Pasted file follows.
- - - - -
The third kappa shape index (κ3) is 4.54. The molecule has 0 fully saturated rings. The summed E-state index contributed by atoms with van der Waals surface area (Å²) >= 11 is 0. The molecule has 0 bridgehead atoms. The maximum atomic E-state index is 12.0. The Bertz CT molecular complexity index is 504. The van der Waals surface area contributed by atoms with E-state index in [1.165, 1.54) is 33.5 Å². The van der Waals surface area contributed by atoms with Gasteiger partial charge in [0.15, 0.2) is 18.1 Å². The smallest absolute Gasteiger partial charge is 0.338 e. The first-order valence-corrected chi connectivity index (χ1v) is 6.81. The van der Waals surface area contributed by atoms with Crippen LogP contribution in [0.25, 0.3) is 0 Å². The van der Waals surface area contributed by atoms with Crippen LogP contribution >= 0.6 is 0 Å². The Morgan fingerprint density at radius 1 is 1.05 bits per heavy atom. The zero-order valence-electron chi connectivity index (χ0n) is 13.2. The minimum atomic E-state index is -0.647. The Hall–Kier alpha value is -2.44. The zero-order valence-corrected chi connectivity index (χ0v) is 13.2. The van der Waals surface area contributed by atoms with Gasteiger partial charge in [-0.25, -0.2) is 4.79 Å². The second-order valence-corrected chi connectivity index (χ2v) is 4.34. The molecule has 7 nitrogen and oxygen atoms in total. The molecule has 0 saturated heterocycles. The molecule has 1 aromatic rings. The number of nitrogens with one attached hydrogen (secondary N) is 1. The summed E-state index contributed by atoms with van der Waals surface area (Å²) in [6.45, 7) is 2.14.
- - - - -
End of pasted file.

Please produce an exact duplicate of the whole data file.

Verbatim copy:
The third kappa shape index (κ3) is 4.54. The molecule has 0 fully saturated rings. The summed E-state index contributed by atoms with van der Waals surface area (Å²) >= 11 is 0. The molecule has 0 bridgehead atoms. The maximum atomic E-state index is 12.0. The Bertz CT molecular complexity index is 504. The van der Waals surface area contributed by atoms with E-state index in [1.165, 1.54) is 33.5 Å². The van der Waals surface area contributed by atoms with Gasteiger partial charge in [0.15, 0.2) is 18.1 Å². The smallest absolute Gasteiger partial charge is 0.338 e. The first-order valence-corrected chi connectivity index (χ1v) is 6.81. The van der Waals surface area contributed by atoms with Crippen LogP contribution in [0.25, 0.3) is 0 Å². The van der Waals surface area contributed by atoms with Crippen LogP contribution >= 0.6 is 0 Å². The Morgan fingerprint density at radius 1 is 1.05 bits per heavy atom. The zero-order valence-electron chi connectivity index (χ0n) is 13.2. The minimum atomic E-state index is -0.647. The Hall–Kier alpha value is -2.44. The zero-order valence-corrected chi connectivity index (χ0v) is 13.2. The van der Waals surface area contributed by atoms with Gasteiger partial charge in [-0.25, -0.2) is 4.79 Å². The second-order valence-corrected chi connectivity index (χ2v) is 4.34. The molecule has 7 nitrogen and oxygen atoms in total. The molecule has 0 saturated heterocycles. The molecule has 1 aromatic rings. The number of nitrogens with one attached hydrogen (secondary N) is 1. The summed E-state index contributed by atoms with van der Waals surface area (Å²) in [6.45, 7) is 2.14.